The Seer weeps because no one either in heaven or on earth can break the seals. He is comforted on hearing that the lamb was worthy to do so because of the redemption it had wrought by its blood. The portrait of the throne is taken from Ezechiel 1. Compare in both accounts the description of the four beasts. They resemble a lion, an ox, a man, and an eagle. Their bodies are full of eyes cf. Revelation ; and Ezekiel The twenty-four elders were probably suggested by the twenty-four courses of priests ministering in the Temple. The lamb slain for the sins of mankind is from Isaias At the opening of four seals, four horses appear.
Their colour is white, black, red, and sallow, or green chloros , piebald. They signify conquest, slaughter, dearth and death. The vision is taken from Zach. At the opening of the fifth seal the Seer beholds the martyrs that were slain and hears their prayers for the final triumph.
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At the opening of the sixth seal the predestined to glory are numbered and marked. The Seer beholds them divided into two classes.
First, , Jews, 12, of every tribe. Then a numberless multitude chosen from all nations and tongues. After the interval of about half an hour, the seventh seal is broken; seven angels issue forth, each one holding a trumpet. The sounding of the first four trumpets causes a partial destruction of the elements of nature. One-third of the earth is burned, as also one-third of the trees and all the grass.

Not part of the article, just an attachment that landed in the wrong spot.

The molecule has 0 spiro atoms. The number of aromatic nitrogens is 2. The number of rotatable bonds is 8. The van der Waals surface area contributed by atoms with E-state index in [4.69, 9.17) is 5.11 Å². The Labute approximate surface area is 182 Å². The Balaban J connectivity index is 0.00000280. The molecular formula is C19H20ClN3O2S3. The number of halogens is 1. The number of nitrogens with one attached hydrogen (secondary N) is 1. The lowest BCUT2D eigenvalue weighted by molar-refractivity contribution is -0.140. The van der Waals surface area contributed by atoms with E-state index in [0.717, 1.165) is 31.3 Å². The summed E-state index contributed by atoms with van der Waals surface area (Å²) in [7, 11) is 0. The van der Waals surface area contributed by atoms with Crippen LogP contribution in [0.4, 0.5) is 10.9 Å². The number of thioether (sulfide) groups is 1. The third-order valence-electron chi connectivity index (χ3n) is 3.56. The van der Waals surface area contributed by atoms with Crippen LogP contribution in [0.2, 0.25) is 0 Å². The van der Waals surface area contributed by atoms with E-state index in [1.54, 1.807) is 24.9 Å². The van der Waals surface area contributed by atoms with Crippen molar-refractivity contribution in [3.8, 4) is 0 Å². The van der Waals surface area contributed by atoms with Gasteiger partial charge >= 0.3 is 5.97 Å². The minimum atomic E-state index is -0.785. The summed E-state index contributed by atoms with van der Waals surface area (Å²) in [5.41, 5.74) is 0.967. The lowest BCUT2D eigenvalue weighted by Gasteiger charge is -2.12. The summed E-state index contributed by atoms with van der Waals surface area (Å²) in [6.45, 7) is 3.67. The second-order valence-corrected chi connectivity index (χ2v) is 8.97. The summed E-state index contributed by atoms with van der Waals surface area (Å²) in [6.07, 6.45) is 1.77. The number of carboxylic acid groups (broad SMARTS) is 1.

One-third of the sea becomes blood cf. Exodus One-third of the rivers is turned into water of wormwood. One-third of the sun, moon, and stars is obscured, causing one-third of the day to be dark cf. At the sounding of the fifth trumpet locusts ascend from the abyss. Their work is to torment men for five months, They are specially charged not to touch the grass. Their shape is that of horses Joel their teeth like those of lions Joel , their hair like the hair of women.
They have the tails of scorpions where with to chastise man. The command over them is held by the Angel of the Abyss, named Abaddon, the destroyer. At the sound of the sixth trumpet the four angels chained at the Euphrates are let loose. They lead forth an army of horsemen. By the fire which the horses spit out and by their tails which are like serpents, one-third of mankind is killed.